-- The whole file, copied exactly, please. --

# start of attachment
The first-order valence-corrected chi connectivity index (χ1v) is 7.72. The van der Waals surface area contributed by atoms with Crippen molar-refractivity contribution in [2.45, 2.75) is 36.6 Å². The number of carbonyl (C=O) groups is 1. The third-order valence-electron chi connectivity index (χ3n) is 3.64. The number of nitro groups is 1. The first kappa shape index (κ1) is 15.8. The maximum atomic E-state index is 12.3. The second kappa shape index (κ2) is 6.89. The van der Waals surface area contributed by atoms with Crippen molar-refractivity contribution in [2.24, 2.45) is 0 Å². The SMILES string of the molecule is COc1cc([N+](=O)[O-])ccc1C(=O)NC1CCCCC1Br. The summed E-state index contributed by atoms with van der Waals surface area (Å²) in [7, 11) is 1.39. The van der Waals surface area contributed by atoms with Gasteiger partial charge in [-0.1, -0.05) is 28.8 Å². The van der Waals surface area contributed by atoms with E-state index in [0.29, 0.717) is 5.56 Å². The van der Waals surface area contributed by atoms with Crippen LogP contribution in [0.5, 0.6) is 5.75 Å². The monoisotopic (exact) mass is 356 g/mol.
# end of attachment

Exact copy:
The first-order valence-corrected chi connectivity index (χ1v) is 7.72. The van der Waals surface area contributed by atoms with Crippen molar-refractivity contribution in [2.45, 2.75) is 36.6 Å². The number of carbonyl (C=O) groups is 1. The third-order valence-electron chi connectivity index (χ3n) is 3.64. The number of nitro groups is 1. The first kappa shape index (κ1) is 15.8. The maximum atomic E-state index is 12.3. The second kappa shape index (κ2) is 6.89. The van der Waals surface area contributed by atoms with Crippen molar-refractivity contribution in [2.24, 2.45) is 0 Å². The SMILES string of the molecule is COc1cc([N+](=O)[O-])ccc1C(=O)NC1CCCCC1Br. The summed E-state index contributed by atoms with van der Waals surface area (Å²) in [7, 11) is 1.39. The van der Waals surface area contributed by atoms with Gasteiger partial charge in [-0.1, -0.05) is 28.8 Å². The van der Waals surface area contributed by atoms with E-state index in [0.29, 0.717) is 5.56 Å². The van der Waals surface area contributed by atoms with Crippen LogP contribution in [0.5, 0.6) is 5.75 Å². The monoisotopic (exact) mass is 356 g/mol.